Surely commentators focused on the 1940s references to emphasize their scorn but didn’t the scandal have more to do with his aim to consider a younger generation – a project initiated with the opening of the ready-to-wear Saint Laurent Rive Gauche shop, in 1966 – the mocking of the bourgeoisie and the introduction of an overtly sexy and eccentric silhouette? And most of all, how Yves Saint Laurent audaciously invited, in a highly provocative way for the time, street fashion on couture catwalks? He had declared to the French Elle: ‘What I want? Shock people, force them to think. Haute couture is now only about nostalgia and taboos. Like an old lady. What counts is that young girls that have never known this style, would want to wear it. The others, will obviously want to imitate them afterwards.’ With the help of the (only) 28 models exposed and wall blow ups of all the show’s drawn silhouettes, we can observe how boldly, Yves Saint Laurent had indeed completely repudiated the boundaries that had until then been clearly established between ready-to-wear and haute couture. We read the condemning articles and observe the cutting-edge films proposed by a younger generation that had understood and accepted the designer’s aesthetic. We also identify Francine Crescent’s radical judgement and how as the editor of Vogue Paris, she was a rare journalist to admire the new style and feature it in the pages of the magazine, through the lens of a certain Helmut Newton: who better would have captured the sulfurous silhouettes and their sensual wearers? 1971 became a shifting year: the collection, a manifesto and the designer, the mediator of a new liberated generation – the same year, Yves Saint Laurent posed nude for Jeanloup Sieff to promote his new perfume. He introduced an aesthetic that now dominates the industry, that of the retro, but also established fashion into the world of marketing and spectacle. And thus contributed to the creation of the sophisticated scandal, the one feared and desired at once, the one that brings the attention on the brand…
How ironic to see Yves Saint Laurent become a public enemy just as his mentor, Christian Dior had with his New Look when that now classic style is exactly what the young designer rejected. What are Yves Saint Laurent’s sensual evening dresses compared to Alexander McQueen’s bumsters, Hussein Chalayan provocative burqas or Vivienne Westwood’s revival of the oppressive corset? The French couturier simply initiated what would now become classic: the spectacular show: from Thierry Mugler’s blockbusters to John Galliano’s dramatic yet provocative narratives. How poorly scandalous may Yves Saint Laurent’s arrogant models appear compared to Rick Owens’ naked masculine models or Jean-Paul Gaultier’s antipodean mannequins.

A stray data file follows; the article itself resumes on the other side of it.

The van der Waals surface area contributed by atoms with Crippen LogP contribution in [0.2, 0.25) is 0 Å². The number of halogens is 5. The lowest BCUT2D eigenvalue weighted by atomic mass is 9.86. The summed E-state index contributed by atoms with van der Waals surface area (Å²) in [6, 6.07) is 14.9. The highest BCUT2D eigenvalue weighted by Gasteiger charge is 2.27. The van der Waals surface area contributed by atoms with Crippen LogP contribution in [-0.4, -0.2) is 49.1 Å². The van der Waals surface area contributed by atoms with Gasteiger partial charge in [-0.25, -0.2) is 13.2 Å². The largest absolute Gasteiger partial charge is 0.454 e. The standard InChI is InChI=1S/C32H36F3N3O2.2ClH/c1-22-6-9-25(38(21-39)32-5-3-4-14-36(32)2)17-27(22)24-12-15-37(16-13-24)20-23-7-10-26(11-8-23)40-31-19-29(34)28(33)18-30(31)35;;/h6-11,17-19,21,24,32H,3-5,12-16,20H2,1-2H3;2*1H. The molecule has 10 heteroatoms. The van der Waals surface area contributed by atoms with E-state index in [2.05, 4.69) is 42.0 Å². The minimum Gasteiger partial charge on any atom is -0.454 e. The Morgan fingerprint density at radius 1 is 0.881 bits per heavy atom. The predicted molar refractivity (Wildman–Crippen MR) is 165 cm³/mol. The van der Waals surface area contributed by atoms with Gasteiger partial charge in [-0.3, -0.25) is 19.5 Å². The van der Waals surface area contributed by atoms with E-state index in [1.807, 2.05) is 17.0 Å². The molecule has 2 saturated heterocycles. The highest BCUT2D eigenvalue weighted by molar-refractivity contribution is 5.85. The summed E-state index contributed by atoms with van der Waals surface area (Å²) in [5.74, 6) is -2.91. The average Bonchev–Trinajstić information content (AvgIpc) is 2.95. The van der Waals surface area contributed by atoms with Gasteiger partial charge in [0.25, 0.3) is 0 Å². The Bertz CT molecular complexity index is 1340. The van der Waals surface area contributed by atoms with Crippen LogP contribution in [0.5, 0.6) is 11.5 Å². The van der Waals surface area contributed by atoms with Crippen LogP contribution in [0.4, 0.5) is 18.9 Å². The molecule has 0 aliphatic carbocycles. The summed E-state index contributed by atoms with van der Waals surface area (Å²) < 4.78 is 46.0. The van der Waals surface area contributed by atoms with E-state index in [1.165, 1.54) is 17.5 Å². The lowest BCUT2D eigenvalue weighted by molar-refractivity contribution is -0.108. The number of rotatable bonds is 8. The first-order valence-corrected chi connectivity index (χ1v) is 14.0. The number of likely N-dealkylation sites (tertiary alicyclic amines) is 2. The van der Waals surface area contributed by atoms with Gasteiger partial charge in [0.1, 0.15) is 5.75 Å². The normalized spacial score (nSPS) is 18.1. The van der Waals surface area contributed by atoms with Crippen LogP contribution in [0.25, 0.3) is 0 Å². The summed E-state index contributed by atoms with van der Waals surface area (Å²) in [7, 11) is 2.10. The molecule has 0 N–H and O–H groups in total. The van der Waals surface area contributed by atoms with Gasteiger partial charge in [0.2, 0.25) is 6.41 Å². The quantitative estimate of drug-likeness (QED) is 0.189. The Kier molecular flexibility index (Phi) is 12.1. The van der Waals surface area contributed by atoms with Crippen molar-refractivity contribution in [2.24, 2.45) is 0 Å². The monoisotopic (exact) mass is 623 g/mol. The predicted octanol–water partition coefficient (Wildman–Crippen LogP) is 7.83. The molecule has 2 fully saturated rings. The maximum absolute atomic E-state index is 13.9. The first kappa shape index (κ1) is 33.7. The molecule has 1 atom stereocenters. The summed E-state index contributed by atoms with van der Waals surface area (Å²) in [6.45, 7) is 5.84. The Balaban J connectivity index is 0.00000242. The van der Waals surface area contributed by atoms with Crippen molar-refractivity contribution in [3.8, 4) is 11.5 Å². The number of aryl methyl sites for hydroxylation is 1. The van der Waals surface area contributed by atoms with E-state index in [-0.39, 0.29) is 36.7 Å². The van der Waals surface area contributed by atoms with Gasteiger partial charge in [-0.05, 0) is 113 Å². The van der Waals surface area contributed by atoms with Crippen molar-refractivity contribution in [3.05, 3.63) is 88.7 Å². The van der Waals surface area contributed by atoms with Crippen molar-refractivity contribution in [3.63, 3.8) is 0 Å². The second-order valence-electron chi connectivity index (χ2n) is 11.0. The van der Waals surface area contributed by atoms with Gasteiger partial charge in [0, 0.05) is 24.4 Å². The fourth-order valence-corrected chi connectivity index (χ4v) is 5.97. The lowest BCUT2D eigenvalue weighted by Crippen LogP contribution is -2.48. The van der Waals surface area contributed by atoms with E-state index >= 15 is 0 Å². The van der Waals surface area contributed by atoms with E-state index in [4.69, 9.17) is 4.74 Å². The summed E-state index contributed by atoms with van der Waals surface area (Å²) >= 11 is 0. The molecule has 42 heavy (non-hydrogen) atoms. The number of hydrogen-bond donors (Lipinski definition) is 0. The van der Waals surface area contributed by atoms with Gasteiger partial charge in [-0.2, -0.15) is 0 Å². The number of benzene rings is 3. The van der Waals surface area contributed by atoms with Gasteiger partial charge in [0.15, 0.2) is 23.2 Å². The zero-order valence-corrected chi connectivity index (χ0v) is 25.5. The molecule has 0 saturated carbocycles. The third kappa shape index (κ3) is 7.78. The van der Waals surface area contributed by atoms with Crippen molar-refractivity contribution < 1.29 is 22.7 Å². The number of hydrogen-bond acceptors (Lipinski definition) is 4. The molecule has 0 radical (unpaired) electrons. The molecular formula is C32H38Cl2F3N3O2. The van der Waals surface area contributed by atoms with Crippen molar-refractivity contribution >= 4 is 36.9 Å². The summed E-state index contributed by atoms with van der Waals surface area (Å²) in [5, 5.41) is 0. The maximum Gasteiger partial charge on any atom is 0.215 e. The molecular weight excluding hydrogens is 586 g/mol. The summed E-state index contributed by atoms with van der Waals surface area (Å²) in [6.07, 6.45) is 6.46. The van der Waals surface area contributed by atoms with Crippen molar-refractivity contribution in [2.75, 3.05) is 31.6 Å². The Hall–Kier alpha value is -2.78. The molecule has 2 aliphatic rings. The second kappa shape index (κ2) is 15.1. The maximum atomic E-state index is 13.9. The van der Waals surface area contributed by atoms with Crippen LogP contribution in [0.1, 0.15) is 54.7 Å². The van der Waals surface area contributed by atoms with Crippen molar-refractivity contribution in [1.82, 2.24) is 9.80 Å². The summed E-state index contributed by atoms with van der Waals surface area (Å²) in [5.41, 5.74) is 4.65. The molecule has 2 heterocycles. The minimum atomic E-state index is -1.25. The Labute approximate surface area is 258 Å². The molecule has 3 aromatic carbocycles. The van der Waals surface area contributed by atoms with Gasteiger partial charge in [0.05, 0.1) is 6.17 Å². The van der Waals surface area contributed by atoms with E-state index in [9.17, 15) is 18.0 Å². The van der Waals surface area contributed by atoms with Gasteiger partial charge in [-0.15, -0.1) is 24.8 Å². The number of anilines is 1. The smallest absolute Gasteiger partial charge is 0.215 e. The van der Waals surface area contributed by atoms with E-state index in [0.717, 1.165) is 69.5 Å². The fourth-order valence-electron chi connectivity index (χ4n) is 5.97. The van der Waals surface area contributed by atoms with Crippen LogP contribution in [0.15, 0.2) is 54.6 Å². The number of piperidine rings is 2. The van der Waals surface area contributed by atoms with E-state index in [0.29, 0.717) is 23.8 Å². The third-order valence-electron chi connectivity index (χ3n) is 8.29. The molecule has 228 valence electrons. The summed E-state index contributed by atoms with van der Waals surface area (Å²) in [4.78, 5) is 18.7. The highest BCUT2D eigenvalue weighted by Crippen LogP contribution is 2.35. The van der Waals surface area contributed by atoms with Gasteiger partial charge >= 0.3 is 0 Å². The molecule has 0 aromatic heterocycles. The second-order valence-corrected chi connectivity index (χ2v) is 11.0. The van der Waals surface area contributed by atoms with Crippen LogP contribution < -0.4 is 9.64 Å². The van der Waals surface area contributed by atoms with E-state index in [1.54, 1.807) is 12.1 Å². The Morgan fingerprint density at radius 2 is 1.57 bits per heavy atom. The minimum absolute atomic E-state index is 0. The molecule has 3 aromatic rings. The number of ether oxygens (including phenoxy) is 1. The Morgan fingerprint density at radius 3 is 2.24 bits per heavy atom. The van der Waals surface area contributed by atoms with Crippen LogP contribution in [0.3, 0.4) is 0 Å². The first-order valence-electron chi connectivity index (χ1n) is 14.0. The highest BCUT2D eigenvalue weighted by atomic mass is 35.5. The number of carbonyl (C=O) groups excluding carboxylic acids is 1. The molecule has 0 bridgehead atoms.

With a very small display, much is said although I must admit I would have loved to be given a greater angle with a better comprehension of the context: a comparison of Yves Saint Laurent’s collection to that of fellow designers of 1971 and also, why not an opening on the greater theme that is the fashion scandal. Nonetheless a bright and pedagogic exhibition worth seeing!
The display is on until 19th July at the Fondation Pierre Bergé-Yves Saint Laurent
There’s an ideal responding exhibition at the FIT: Yves Saint Laurent + Halston – Fashioning the 70s
And the book: McClendon, Emma and Mears, Patricia. Yves Saint Laurent + Halston Fashioning the 70s. New York: Yale University Press, 2015.
You can have a look at the show here